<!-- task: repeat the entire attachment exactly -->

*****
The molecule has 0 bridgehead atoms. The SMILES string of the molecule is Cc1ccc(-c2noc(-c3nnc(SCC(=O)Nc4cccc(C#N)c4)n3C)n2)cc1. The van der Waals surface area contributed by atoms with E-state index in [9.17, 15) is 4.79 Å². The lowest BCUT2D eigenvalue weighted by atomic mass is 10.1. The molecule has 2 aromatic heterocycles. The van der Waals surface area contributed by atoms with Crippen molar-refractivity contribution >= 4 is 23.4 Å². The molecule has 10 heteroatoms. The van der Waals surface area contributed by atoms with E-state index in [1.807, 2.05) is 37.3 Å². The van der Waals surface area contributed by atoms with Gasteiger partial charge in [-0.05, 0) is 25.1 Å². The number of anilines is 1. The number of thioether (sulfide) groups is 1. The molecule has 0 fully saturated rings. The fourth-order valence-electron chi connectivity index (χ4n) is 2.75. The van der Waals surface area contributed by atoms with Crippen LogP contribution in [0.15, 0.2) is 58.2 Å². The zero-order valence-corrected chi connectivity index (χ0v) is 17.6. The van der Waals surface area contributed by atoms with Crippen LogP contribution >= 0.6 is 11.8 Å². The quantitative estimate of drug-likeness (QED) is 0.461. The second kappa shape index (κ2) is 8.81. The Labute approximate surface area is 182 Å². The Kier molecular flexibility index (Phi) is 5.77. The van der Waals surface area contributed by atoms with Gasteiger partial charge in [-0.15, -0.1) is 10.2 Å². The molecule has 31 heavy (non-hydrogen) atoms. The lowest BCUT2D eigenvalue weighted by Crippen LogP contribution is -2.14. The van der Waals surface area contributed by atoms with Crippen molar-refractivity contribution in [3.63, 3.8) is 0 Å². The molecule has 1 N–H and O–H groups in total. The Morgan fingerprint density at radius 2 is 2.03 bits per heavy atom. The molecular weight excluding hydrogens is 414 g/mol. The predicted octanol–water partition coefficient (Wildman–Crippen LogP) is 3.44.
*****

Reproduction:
The molecule has 0 bridgehead atoms. The SMILES string of the molecule is Cc1ccc(-c2noc(-c3nnc(SCC(=O)Nc4cccc(C#N)c4)n3C)n2)cc1. The van der Waals surface area contributed by atoms with E-state index in [9.17, 15) is 4.79 Å². The lowest BCUT2D eigenvalue weighted by atomic mass is 10.1. The molecule has 2 aromatic heterocycles. The van der Waals surface area contributed by atoms with Crippen molar-refractivity contribution >= 4 is 23.4 Å². The molecule has 10 heteroatoms. The van der Waals surface area contributed by atoms with E-state index in [1.807, 2.05) is 37.3 Å². The van der Waals surface area contributed by atoms with Gasteiger partial charge in [-0.05, 0) is 25.1 Å². The number of anilines is 1. The number of thioether (sulfide) groups is 1. The molecule has 0 fully saturated rings. The fourth-order valence-electron chi connectivity index (χ4n) is 2.75. The van der Waals surface area contributed by atoms with Crippen LogP contribution in [0.15, 0.2) is 58.2 Å². The zero-order valence-corrected chi connectivity index (χ0v) is 17.6. The van der Waals surface area contributed by atoms with Crippen LogP contribution >= 0.6 is 11.8 Å². The quantitative estimate of drug-likeness (QED) is 0.461. The second kappa shape index (κ2) is 8.81. The Labute approximate surface area is 182 Å². The Kier molecular flexibility index (Phi) is 5.77. The van der Waals surface area contributed by atoms with Gasteiger partial charge in [-0.15, -0.1) is 10.2 Å². The molecule has 31 heavy (non-hydrogen) atoms. The lowest BCUT2D eigenvalue weighted by Crippen LogP contribution is -2.14. The van der Waals surface area contributed by atoms with Crippen molar-refractivity contribution in [3.63, 3.8) is 0 Å². The molecule has 1 N–H and O–H groups in total. The Morgan fingerprint density at radius 2 is 2.03 bits per heavy atom. The molecular weight excluding hydrogens is 414 g/mol. The predicted octanol–water partition coefficient (Wildman–Crippen LogP) is 3.44.